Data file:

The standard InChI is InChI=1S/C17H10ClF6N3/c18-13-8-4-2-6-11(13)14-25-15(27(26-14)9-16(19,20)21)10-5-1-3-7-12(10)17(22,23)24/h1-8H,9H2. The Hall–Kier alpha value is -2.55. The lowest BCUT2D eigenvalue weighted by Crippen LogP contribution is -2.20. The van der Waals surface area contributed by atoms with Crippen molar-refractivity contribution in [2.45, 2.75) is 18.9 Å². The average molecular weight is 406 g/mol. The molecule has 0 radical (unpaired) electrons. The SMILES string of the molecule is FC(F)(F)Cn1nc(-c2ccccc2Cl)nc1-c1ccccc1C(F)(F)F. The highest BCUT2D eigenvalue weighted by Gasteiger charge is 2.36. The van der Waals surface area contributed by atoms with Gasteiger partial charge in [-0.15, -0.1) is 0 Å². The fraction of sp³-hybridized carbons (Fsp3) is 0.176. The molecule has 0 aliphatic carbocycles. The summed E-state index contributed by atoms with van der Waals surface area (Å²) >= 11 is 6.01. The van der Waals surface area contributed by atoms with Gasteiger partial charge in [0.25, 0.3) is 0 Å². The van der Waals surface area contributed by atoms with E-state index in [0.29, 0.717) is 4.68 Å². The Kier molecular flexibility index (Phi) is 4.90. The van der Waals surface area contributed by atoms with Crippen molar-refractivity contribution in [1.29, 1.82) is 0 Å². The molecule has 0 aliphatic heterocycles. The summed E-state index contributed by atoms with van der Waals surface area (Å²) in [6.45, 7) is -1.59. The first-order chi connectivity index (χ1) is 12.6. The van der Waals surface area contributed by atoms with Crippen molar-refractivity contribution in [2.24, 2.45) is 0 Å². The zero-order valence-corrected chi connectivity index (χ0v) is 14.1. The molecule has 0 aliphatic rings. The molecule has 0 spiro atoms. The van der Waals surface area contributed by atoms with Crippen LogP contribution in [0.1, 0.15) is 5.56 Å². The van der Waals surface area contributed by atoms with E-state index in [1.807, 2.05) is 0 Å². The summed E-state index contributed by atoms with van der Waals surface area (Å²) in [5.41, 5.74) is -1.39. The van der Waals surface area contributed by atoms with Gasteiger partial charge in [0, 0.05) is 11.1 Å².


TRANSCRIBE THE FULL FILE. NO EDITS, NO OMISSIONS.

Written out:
The standard InChI is InChI=1S/C17H10ClF6N3/c18-13-8-4-2-6-11(13)14-25-15(27(26-14)9-16(19,20)21)10-5-1-3-7-12(10)17(22,23)24/h1-8H,9H2. The Hall–Kier alpha value is -2.55. The lowest BCUT2D eigenvalue weighted by Crippen LogP contribution is -2.20. The van der Waals surface area contributed by atoms with Crippen molar-refractivity contribution in [2.45, 2.75) is 18.9 Å². The average molecular weight is 406 g/mol. The molecule has 0 radical (unpaired) electrons. The SMILES string of the molecule is FC(F)(F)Cn1nc(-c2ccccc2Cl)nc1-c1ccccc1C(F)(F)F. The highest BCUT2D eigenvalue weighted by Gasteiger charge is 2.36. The van der Waals surface area contributed by atoms with Gasteiger partial charge in [-0.15, -0.1) is 0 Å². The fraction of sp³-hybridized carbons (Fsp3) is 0.176. The molecule has 0 aliphatic carbocycles. The summed E-state index contributed by atoms with van der Waals surface area (Å²) >= 11 is 6.01. The van der Waals surface area contributed by atoms with Gasteiger partial charge in [0.25, 0.3) is 0 Å². The van der Waals surface area contributed by atoms with E-state index in [0.29, 0.717) is 4.68 Å². The Kier molecular flexibility index (Phi) is 4.90. The van der Waals surface area contributed by atoms with Crippen molar-refractivity contribution in [1.29, 1.82) is 0 Å². The molecule has 0 aliphatic heterocycles. The summed E-state index contributed by atoms with van der Waals surface area (Å²) in [6.45, 7) is -1.59. The first-order chi connectivity index (χ1) is 12.6. The van der Waals surface area contributed by atoms with Crippen molar-refractivity contribution in [2.24, 2.45) is 0 Å². The zero-order valence-corrected chi connectivity index (χ0v) is 14.1. The molecule has 0 aliphatic rings. The molecule has 0 spiro atoms. The van der Waals surface area contributed by atoms with Crippen LogP contribution in [0.1, 0.15) is 5.56 Å². The van der Waals surface area contributed by atoms with E-state index in [1.807, 2.05) is 0 Å². The summed E-state index contributed by atoms with van der Waals surface area (Å²) in [5.41, 5.74) is -1.39. The van der Waals surface area contributed by atoms with Gasteiger partial charge in [0, 0.05) is 11.1 Å².